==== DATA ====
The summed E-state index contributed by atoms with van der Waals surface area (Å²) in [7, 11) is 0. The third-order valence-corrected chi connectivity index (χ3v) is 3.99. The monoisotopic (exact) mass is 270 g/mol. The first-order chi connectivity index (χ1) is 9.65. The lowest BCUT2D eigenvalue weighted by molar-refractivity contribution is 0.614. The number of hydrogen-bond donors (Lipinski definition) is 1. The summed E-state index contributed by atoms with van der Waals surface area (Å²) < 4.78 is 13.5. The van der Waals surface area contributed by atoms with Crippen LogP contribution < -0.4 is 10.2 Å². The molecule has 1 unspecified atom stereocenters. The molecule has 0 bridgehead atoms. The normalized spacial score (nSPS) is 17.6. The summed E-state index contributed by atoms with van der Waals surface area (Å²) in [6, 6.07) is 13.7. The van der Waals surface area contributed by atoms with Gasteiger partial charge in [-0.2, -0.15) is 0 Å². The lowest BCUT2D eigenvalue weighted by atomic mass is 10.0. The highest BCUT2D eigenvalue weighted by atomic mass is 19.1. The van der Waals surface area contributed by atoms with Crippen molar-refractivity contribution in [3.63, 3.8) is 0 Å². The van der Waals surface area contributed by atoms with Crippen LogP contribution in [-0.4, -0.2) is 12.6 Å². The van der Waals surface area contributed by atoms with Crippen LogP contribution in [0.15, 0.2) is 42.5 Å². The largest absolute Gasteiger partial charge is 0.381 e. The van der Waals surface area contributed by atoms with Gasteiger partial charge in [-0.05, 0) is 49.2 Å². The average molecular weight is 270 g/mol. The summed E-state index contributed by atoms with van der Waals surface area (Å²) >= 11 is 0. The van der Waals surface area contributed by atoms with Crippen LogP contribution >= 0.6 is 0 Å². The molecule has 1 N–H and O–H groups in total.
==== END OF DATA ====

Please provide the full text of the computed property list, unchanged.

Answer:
The summed E-state index contributed by atoms with van der Waals surface area (Å²) in [7, 11) is 0. The third-order valence-corrected chi connectivity index (χ3v) is 3.99. The monoisotopic (exact) mass is 270 g/mol. The first-order chi connectivity index (χ1) is 9.65. The lowest BCUT2D eigenvalue weighted by molar-refractivity contribution is 0.614. The number of hydrogen-bond donors (Lipinski definition) is 1. The summed E-state index contributed by atoms with van der Waals surface area (Å²) < 4.78 is 13.5. The van der Waals surface area contributed by atoms with Crippen LogP contribution < -0.4 is 10.2 Å². The molecule has 1 unspecified atom stereocenters. The molecule has 0 bridgehead atoms. The normalized spacial score (nSPS) is 17.6. The summed E-state index contributed by atoms with van der Waals surface area (Å²) in [6, 6.07) is 13.7. The van der Waals surface area contributed by atoms with Gasteiger partial charge in [-0.2, -0.15) is 0 Å². The lowest BCUT2D eigenvalue weighted by atomic mass is 10.0. The highest BCUT2D eigenvalue weighted by atomic mass is 19.1. The van der Waals surface area contributed by atoms with Crippen molar-refractivity contribution in [3.63, 3.8) is 0 Å². The van der Waals surface area contributed by atoms with Crippen LogP contribution in [-0.4, -0.2) is 12.6 Å². The van der Waals surface area contributed by atoms with Crippen LogP contribution in [0.15, 0.2) is 42.5 Å². The largest absolute Gasteiger partial charge is 0.381 e. The van der Waals surface area contributed by atoms with Gasteiger partial charge in [-0.05, 0) is 49.2 Å². The average molecular weight is 270 g/mol. The summed E-state index contributed by atoms with van der Waals surface area (Å²) >= 11 is 0. The van der Waals surface area contributed by atoms with Crippen LogP contribution >= 0.6 is 0 Å². The molecule has 1 N–H and O–H groups in total.